How to Overcome Anxiety without Medication
When you’re juggling a career, motherhood, bills, keeping physically fit and propping up your social life, trying to have it all can really take its toll. It’s no wonder that so many women will experience episodes of anxiety during their lifetime. Although these difficult periods may be fleeting, when anxiety sticks around for longer than you’d hoped, you may be left wondering how to overcome anxiety.
Medication is a well-respected treatment for anxiety disorders. In this article we will look at additional ways to take control of your fears. These methods can be used as standalone ways of managing anxiety, or practiced in addition to pharmacological management.
What is Anxiety?
Anxiety is a word to describe a type of fear. Often, the fear associated with anxiety relates to something that is in the future, rather than an event occurring right now.
The Science of Anxiety
In circumstances where we feel fearful, our body responds to protect us. This is best seen in the body’s fight or flight response to being in a dangerous situation, such as running away if you hear a loud bang. Although there may be a non-threatening reason for the noise, such as a door slamming, your body enters a highly responsive mode in case the noise is due to an explosion or a shot being fired.
In fight or flight mode, you may notice that your heart beats faster, your breathing becomes quicker and your muscles tense. These biological responses leave you better prepared to escape to safety.
Anxiety is often related to future events such as sitting an exam, attending a job interview, or getting on a plane. It can affect your sleep, appetite, concentration, and ability to enjoy life. In some cases, it can be so severe that you no longer feel able to work or leave the house.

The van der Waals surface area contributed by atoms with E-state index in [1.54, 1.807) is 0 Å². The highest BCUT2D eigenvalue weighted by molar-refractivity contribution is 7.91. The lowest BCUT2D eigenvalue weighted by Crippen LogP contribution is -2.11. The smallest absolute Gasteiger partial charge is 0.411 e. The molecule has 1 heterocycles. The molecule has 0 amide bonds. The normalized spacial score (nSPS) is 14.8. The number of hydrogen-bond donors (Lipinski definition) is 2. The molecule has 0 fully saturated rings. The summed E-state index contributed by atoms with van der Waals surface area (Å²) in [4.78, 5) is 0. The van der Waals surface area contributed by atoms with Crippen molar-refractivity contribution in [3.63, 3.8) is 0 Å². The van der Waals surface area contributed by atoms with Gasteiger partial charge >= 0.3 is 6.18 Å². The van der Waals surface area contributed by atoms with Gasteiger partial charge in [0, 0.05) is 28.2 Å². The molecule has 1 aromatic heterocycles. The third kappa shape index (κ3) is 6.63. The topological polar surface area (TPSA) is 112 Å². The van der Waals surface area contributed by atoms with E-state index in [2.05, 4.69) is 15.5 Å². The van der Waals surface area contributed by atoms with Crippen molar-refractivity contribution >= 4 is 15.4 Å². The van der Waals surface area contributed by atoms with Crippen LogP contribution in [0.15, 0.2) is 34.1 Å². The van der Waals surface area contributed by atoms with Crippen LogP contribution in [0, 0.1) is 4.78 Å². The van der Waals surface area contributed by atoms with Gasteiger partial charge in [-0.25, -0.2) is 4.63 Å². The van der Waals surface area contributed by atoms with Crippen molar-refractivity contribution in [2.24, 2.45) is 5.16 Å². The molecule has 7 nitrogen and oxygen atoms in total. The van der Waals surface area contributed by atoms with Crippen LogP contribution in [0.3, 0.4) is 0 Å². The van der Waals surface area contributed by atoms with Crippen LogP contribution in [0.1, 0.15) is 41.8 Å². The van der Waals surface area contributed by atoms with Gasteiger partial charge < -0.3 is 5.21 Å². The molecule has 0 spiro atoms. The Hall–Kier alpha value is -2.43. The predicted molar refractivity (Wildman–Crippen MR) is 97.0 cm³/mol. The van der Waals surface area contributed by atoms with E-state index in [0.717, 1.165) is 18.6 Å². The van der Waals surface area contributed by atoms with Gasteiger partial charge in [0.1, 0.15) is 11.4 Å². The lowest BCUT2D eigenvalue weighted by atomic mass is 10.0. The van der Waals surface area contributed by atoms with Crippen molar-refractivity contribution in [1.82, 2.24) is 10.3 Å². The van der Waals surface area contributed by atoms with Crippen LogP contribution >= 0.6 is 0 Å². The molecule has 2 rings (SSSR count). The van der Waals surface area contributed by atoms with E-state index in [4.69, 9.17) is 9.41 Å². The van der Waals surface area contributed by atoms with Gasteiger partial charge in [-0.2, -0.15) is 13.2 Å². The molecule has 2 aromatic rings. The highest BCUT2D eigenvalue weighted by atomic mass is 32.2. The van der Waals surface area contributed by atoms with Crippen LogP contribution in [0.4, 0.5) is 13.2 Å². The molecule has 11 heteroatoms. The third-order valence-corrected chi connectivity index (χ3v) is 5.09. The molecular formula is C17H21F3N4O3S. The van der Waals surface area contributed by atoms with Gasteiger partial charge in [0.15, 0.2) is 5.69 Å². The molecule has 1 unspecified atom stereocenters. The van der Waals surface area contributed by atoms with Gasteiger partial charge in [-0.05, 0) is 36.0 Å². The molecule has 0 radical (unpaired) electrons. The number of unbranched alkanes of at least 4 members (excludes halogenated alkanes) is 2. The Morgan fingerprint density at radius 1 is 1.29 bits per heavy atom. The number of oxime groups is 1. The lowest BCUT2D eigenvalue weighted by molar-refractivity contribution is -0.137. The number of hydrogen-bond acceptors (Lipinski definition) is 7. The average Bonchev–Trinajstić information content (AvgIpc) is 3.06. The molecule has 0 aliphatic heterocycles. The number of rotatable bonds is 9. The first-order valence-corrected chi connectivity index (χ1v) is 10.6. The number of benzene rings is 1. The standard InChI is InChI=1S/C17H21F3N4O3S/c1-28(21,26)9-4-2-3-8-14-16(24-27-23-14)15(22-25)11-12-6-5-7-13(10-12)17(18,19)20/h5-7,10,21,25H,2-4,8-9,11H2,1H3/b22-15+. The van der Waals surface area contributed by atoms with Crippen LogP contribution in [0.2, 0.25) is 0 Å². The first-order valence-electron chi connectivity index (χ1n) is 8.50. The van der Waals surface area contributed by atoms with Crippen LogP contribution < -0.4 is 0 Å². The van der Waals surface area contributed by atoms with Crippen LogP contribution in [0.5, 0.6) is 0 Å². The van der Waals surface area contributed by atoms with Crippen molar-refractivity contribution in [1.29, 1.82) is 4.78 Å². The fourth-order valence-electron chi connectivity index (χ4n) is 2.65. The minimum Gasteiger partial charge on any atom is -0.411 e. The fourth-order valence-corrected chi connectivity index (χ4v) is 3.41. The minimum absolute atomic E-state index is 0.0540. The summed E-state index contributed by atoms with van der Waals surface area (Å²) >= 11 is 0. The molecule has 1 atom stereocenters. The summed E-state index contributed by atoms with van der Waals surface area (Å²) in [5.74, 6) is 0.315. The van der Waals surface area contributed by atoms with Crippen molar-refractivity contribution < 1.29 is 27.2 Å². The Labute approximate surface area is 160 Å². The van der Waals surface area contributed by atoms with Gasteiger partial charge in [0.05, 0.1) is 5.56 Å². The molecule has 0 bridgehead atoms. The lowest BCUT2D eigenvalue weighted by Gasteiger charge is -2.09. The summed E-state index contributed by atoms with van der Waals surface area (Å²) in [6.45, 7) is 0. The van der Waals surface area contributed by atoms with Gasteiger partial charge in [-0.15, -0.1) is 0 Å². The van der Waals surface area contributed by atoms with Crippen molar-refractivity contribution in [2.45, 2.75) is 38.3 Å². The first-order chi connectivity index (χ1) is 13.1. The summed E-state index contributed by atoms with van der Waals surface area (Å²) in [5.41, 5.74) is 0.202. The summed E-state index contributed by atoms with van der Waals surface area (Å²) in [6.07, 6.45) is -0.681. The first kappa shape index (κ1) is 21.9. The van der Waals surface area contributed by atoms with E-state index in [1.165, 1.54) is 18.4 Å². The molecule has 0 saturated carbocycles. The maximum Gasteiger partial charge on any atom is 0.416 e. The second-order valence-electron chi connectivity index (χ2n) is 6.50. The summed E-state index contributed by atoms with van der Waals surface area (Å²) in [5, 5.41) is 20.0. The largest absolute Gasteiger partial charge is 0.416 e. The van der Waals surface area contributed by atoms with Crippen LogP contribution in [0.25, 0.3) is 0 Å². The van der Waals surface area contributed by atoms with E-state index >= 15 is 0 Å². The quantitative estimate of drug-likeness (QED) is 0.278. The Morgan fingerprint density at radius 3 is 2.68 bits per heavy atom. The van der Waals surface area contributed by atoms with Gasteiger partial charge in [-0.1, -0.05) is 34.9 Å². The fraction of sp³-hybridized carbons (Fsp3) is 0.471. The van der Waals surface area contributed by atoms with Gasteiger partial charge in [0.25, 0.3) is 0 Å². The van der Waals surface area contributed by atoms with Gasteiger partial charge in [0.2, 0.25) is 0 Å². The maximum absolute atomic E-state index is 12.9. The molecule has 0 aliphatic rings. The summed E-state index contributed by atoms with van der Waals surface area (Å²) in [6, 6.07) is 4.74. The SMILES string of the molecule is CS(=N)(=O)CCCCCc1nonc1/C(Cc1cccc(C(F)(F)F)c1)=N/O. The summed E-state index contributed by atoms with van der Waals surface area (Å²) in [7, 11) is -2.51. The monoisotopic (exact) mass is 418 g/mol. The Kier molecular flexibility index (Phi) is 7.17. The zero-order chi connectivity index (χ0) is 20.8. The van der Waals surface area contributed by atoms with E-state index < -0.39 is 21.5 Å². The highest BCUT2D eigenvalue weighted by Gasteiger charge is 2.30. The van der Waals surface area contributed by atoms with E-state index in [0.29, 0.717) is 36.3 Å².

The physical symptoms of anxiety include:
- Heart racing
- Feeling dizzy or light-headed
- Loss of appetite
The mental symptoms of anxiety include:
- Feeling nervous or tense
- Inability to concentrate
- Worrying about the past or future
- Being unable to relax or sleep
- Feeling tearful
- Obsessive thoughts.
Unlike fear, anxiety is often not a helpful biological response. The physical and mental changes of an anxious state can make it difficult to enjoy your leisure time, and may mean you avoid going to places or social situations that make you feel nervous. You may struggle to maintain relationships, and even have difficulty looking after yourself.
Overcoming anxiety is therefore vital to helping you enjoy a full life once more.
Anxiety in the USA
In the USA, over 40 million adults are affected by anxiety each year. There are many risk factors for developing anxiety, including personality, genetics, brain chemistry and certain life events.
Some people may have had anxiety as a child that has then continued into adulthood. With around 25% of children having an anxiety disorder, you are certainly not alone if you also felt anxious in childhood.
Can You Overcome Anxiety?
Although anxiety can feel heavy and difficult to manage, scientists agree that anxiety disorders are treatable.
Whether anxiety has only affected you in adulthood or has been your shadow for a long time, there are simple ways to take control of anxiety starting today.
Ways to Overcome Anxiety
Anxiety is a complex response to perceived threats. There is no one best way to overcome anxiety, and many people rely on a range of strategies to help them manage unwanted symptoms.
Talk it Out
The old saying “a problem shared is a problem halved” has some truth to it. After talking to a friend, colleague, or family member, many people feel that the burden of their concerns has lifted somewhat. Talking about a problem out loud can help you to work through it, see the issues in a different light, or even help you work out what your next steps might be.
Lean on Friends
Talking to a friend or relative could help you to better understand what it is that you are feeling fearful of. If, for example, you feel worried about making a fool of yourself in social situations, you may be able to explore what it is that you fear, and what the “worst case scenario” might be. Often, the very worst thing you can imagine is unlikely to happen. Talking to a friend may help you to see this, but may also help you to imagine that even if the worst were to happen, you would manage.
After opening up to a friend, you may feel better able to cope with whatever is causing you to feel fearful, as well as managing any residual anxiety symptoms.
Both in person and online therapy can be hugely beneficial in helping you overcome anxiety. Although friends and family can be a great support network, working with a therapist allows you to talk in confidence about anxiety, the symptoms you experience, and how this affects your daily life.